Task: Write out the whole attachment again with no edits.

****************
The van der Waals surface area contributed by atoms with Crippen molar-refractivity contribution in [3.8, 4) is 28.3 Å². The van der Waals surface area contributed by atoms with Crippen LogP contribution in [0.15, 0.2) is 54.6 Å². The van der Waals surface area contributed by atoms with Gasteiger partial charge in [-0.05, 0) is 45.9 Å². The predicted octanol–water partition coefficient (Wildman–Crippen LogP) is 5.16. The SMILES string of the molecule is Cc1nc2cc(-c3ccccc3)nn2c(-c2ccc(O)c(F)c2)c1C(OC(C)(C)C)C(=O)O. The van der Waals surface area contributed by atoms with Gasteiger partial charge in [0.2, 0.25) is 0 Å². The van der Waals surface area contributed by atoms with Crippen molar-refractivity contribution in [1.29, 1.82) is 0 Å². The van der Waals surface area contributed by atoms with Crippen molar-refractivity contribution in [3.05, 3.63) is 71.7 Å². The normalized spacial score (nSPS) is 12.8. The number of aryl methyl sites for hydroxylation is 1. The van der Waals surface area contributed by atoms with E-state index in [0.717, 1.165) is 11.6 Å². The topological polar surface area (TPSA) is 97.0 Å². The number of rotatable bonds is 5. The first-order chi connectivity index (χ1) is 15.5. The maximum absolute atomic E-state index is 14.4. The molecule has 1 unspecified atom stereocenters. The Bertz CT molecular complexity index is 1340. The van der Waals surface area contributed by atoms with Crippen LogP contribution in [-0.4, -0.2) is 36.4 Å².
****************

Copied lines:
The van der Waals surface area contributed by atoms with Crippen molar-refractivity contribution in [3.8, 4) is 28.3 Å². The van der Waals surface area contributed by atoms with Crippen LogP contribution in [0.15, 0.2) is 54.6 Å². The van der Waals surface area contributed by atoms with Gasteiger partial charge in [-0.05, 0) is 45.9 Å². The predicted octanol–water partition coefficient (Wildman–Crippen LogP) is 5.16. The SMILES string of the molecule is Cc1nc2cc(-c3ccccc3)nn2c(-c2ccc(O)c(F)c2)c1C(OC(C)(C)C)C(=O)O. The van der Waals surface area contributed by atoms with Gasteiger partial charge in [0.2, 0.25) is 0 Å². The van der Waals surface area contributed by atoms with Crippen molar-refractivity contribution in [1.29, 1.82) is 0 Å². The van der Waals surface area contributed by atoms with Crippen molar-refractivity contribution in [3.05, 3.63) is 71.7 Å². The normalized spacial score (nSPS) is 12.8. The number of aryl methyl sites for hydroxylation is 1. The van der Waals surface area contributed by atoms with E-state index in [0.717, 1.165) is 11.6 Å². The topological polar surface area (TPSA) is 97.0 Å². The number of rotatable bonds is 5. The first-order chi connectivity index (χ1) is 15.5. The maximum absolute atomic E-state index is 14.4. The molecule has 1 unspecified atom stereocenters. The Bertz CT molecular complexity index is 1340. The van der Waals surface area contributed by atoms with Crippen LogP contribution in [-0.4, -0.2) is 36.4 Å².